how to compete without destroying the friendship_ready to feis_irish dance
Mental Preparation

How to compete without destroying the friendship

One of the greatest joys of Irish dancing is the friendships. Whether it’s the classmates you started with as beginners and grew up together, the feis friends you see every weekend as you travel the countryside together, or those international friends who you chat to online and see once a year, the friendships in Irish dancing are special and long lasting. Many of these friendships stem from competition – the same age group, the same class – so while the friendships are strong, the competitive nature of dancing can sometimes get in the way.


What happens when competition gets in the way of friendship, or more importantly, teamwork? It can be hard to be friends, be teammates, and also step on stage as competitors. According to sports psychologist Dr. Neal Bowes, Ph.D., the skill we need to be working on is separation. “Friendships and competing are two completely separate things. When you’re competing, when it’s time to get changed and warm up, you’re separated. You’re now in competition mode, and when you’re in competition mode you’re there to to focus on you and what your job is, either as an individual or as a team.” Dr. Bowes goes on to say, “the only thing you should be focused on in that period of time is competing. Once you’re finished, you’re finished, then you stop being a competitor and now you’re a friend. The brain is designed for separation.”

Class Time

But what if your biggest competitors are in your own class? One of the most interesting things about competition is actually the latin root of the word. Dr. Joseph Havlick, Ph.D. explains, “The etymology of the word is working side by side to be the best you can be and having your competition actually push you further. So the whole idea behind competing in the true sense of the word is being rivals but also striving together.” Dr. Havlick also points out what a blessing it is to have competition right in your very own class, but that you need to approach it in the right way. “The mentality should be that it’s a gift to have this person in my life because they are really good. If I don’t bring my A game they are going to do better than I am. So I have to up my game – it increases my focus and my concentration on what I’m doing because I’m going to use that to inspire me to do my best, not to beat them, not to humiliate them, not to hurt them in any way, but to enhance myself and thank you for been there.”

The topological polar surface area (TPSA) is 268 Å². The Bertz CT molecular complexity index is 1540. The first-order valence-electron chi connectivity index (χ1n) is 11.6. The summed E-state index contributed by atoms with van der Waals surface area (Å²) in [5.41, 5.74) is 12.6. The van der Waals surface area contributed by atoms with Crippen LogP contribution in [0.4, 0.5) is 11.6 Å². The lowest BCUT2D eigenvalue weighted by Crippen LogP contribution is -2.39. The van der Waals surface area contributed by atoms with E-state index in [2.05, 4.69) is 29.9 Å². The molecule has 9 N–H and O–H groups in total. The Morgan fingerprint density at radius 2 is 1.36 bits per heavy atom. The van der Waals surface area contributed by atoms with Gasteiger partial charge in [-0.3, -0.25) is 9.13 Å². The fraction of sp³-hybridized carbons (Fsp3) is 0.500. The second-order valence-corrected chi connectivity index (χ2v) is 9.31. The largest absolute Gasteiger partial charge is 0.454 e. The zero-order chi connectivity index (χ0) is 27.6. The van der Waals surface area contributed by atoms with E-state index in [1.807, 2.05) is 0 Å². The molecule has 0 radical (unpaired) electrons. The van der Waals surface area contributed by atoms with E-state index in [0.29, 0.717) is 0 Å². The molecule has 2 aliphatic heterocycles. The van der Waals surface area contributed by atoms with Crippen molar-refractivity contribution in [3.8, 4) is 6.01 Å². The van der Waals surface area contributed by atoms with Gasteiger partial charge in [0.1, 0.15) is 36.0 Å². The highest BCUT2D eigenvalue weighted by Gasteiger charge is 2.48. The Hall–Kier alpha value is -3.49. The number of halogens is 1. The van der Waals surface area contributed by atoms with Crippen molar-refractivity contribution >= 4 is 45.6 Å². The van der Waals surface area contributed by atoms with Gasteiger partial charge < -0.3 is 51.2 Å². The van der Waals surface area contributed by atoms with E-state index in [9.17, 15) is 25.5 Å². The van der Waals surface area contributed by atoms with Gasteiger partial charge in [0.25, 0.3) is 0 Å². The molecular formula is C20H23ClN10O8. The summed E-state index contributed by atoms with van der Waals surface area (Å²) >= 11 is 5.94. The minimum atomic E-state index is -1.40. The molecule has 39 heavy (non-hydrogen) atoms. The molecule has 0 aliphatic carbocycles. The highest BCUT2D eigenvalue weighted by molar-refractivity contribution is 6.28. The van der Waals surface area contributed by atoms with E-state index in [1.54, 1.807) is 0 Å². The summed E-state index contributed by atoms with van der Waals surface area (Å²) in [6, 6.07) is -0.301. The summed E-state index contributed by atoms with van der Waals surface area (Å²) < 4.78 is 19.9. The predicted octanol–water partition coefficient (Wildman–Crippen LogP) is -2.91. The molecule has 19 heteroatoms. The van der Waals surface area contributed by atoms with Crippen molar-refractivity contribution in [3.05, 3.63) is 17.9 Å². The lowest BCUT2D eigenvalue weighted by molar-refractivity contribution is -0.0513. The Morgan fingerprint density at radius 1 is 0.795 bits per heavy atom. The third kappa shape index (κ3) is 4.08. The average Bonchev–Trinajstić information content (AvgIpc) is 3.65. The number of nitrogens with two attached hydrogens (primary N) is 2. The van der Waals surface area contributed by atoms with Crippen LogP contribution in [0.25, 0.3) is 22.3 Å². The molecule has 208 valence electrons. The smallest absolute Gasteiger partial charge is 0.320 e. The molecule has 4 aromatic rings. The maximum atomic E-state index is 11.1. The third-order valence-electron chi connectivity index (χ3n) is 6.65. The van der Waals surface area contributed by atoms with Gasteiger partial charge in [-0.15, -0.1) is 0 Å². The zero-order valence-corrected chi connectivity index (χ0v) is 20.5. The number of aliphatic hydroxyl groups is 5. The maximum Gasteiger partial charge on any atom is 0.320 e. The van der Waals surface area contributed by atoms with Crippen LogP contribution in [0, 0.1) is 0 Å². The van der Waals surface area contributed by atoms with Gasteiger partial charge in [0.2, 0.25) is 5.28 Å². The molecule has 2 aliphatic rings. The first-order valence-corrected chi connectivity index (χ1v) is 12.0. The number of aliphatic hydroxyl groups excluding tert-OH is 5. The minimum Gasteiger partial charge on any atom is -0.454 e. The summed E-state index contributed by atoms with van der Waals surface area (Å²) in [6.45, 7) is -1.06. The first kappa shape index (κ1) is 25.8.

For teachers looking to foster this type of environment, the emphasis needs to be on personal competition – making sure that if you want a competitive environment, then the competition is against yourself. Dr. Bowes points out the need to “cooperate and collaborate rather than compete”. The attitude from students should be “hey can we work on this together as opposed to saying, well I don’t want to work with you and I don’t want to be friends with you or you know I wanted to be friends with you but it’s kind of difficult because everybody compares me to you”, explains Dr. Bowes. “All those things go away when a teacher is saying, hey you know your job is competing against yourselves. That’s the reason everybody comes to the studio and when you work hard to get better yourself, collectively we will all be better. Then allow time at the end to socialize, but within class time there really shouldn’t be a lot of socialization. This line says it’s okay to be friends and be learning and competing all at the same time.”

A Sporting Gesture

Regardless of whether the results go your way, or you have a bad day, Dr. Havlick expresses the importance of the sporting gesture at the conclusion of competition. “Sportsmanship is the ultimate manifestation of being an athlete, and at the end of the day it expresses to each other our appreciation of the hard work that we put in.” Whether this is a hug, a handshake, or a simple congratulations, a simple gesture creates that separation and acknowledges that while competition is good, friendship and sportsmanship are more important.

Do you compete against friends or classmates? How do you separate friendship from competition? Leave a comment below or join the conversation on our Facebook page.

Image: courtesy of MJ Collins-Escobar
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